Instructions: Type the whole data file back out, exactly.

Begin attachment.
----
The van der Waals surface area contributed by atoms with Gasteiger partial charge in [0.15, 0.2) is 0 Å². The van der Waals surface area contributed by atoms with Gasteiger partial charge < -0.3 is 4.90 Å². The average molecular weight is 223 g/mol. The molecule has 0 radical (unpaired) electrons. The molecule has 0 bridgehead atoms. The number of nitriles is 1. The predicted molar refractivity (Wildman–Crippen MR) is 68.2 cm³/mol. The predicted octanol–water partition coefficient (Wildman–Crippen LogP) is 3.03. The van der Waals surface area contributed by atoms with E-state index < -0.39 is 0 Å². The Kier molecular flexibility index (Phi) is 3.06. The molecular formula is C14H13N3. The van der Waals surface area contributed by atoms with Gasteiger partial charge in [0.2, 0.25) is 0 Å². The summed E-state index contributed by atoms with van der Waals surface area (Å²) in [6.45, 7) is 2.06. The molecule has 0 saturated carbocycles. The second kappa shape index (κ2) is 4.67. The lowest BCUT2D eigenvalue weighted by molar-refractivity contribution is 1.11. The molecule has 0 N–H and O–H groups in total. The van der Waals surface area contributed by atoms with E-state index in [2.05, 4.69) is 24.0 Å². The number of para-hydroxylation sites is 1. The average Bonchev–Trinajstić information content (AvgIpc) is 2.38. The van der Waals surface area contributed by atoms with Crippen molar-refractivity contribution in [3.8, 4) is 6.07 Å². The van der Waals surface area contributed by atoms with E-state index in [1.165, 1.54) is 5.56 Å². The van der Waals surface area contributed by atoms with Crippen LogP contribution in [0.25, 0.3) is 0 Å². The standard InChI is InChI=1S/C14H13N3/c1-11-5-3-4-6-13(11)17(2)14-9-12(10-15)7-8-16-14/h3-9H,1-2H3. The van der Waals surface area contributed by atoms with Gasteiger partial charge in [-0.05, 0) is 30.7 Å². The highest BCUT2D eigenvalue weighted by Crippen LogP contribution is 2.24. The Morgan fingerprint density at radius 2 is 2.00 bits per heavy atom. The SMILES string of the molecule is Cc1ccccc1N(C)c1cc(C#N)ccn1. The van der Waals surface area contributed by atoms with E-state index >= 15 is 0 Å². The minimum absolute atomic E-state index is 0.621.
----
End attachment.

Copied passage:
The van der Waals surface area contributed by atoms with Gasteiger partial charge in [0.15, 0.2) is 0 Å². The van der Waals surface area contributed by atoms with Gasteiger partial charge < -0.3 is 4.90 Å². The average molecular weight is 223 g/mol. The molecule has 0 radical (unpaired) electrons. The molecule has 0 bridgehead atoms. The number of nitriles is 1. The predicted molar refractivity (Wildman–Crippen MR) is 68.2 cm³/mol. The predicted octanol–water partition coefficient (Wildman–Crippen LogP) is 3.03. The van der Waals surface area contributed by atoms with E-state index < -0.39 is 0 Å². The Kier molecular flexibility index (Phi) is 3.06. The molecular formula is C14H13N3. The van der Waals surface area contributed by atoms with Gasteiger partial charge in [0.2, 0.25) is 0 Å². The summed E-state index contributed by atoms with van der Waals surface area (Å²) in [6.45, 7) is 2.06. The molecule has 0 saturated carbocycles. The second kappa shape index (κ2) is 4.67. The lowest BCUT2D eigenvalue weighted by molar-refractivity contribution is 1.11. The molecule has 0 N–H and O–H groups in total. The van der Waals surface area contributed by atoms with E-state index in [2.05, 4.69) is 24.0 Å². The number of para-hydroxylation sites is 1. The average Bonchev–Trinajstić information content (AvgIpc) is 2.38. The van der Waals surface area contributed by atoms with Crippen molar-refractivity contribution in [3.8, 4) is 6.07 Å². The van der Waals surface area contributed by atoms with E-state index in [1.165, 1.54) is 5.56 Å². The van der Waals surface area contributed by atoms with Crippen LogP contribution in [0.25, 0.3) is 0 Å². The standard InChI is InChI=1S/C14H13N3/c1-11-5-3-4-6-13(11)17(2)14-9-12(10-15)7-8-16-14/h3-9H,1-2H3. The van der Waals surface area contributed by atoms with Gasteiger partial charge in [-0.05, 0) is 30.7 Å². The highest BCUT2D eigenvalue weighted by Crippen LogP contribution is 2.24. The Morgan fingerprint density at radius 2 is 2.00 bits per heavy atom. The SMILES string of the molecule is Cc1ccccc1N(C)c1cc(C#N)ccn1. The van der Waals surface area contributed by atoms with E-state index >= 15 is 0 Å². The minimum absolute atomic E-state index is 0.621.